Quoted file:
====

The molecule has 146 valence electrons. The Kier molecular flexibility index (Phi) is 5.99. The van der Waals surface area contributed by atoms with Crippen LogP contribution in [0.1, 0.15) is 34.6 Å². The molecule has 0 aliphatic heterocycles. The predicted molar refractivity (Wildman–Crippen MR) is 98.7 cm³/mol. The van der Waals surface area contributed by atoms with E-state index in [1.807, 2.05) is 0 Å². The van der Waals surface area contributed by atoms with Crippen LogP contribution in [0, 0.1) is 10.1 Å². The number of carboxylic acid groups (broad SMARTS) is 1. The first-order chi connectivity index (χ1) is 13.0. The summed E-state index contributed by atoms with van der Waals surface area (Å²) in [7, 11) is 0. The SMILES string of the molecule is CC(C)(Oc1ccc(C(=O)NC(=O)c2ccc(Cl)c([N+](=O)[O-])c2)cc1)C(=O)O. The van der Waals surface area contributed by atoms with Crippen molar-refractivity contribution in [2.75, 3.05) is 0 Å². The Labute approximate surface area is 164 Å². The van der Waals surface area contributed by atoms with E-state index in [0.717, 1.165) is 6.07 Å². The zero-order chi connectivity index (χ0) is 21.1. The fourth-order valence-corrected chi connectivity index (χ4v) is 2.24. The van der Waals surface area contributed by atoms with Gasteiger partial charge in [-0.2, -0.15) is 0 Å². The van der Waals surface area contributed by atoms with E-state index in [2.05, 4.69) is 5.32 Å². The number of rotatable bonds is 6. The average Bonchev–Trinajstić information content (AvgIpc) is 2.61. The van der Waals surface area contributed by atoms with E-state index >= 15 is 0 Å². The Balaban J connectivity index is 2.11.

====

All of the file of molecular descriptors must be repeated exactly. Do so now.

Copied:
The molecule has 146 valence electrons. The Kier molecular flexibility index (Phi) is 5.99. The van der Waals surface area contributed by atoms with Crippen LogP contribution in [0.1, 0.15) is 34.6 Å². The molecule has 0 aliphatic heterocycles. The predicted molar refractivity (Wildman–Crippen MR) is 98.7 cm³/mol. The van der Waals surface area contributed by atoms with E-state index in [1.807, 2.05) is 0 Å². The van der Waals surface area contributed by atoms with Crippen LogP contribution in [0, 0.1) is 10.1 Å². The number of carboxylic acid groups (broad SMARTS) is 1. The first-order chi connectivity index (χ1) is 13.0. The summed E-state index contributed by atoms with van der Waals surface area (Å²) in [7, 11) is 0. The SMILES string of the molecule is CC(C)(Oc1ccc(C(=O)NC(=O)c2ccc(Cl)c([N+](=O)[O-])c2)cc1)C(=O)O. The van der Waals surface area contributed by atoms with Crippen molar-refractivity contribution in [2.75, 3.05) is 0 Å². The Labute approximate surface area is 164 Å². The van der Waals surface area contributed by atoms with E-state index in [0.717, 1.165) is 6.07 Å². The zero-order chi connectivity index (χ0) is 21.1. The fourth-order valence-corrected chi connectivity index (χ4v) is 2.24. The van der Waals surface area contributed by atoms with Gasteiger partial charge in [-0.2, -0.15) is 0 Å². The van der Waals surface area contributed by atoms with E-state index in [2.05, 4.69) is 5.32 Å². The number of rotatable bonds is 6. The average Bonchev–Trinajstić information content (AvgIpc) is 2.61. The van der Waals surface area contributed by atoms with E-state index >= 15 is 0 Å². The Balaban J connectivity index is 2.11.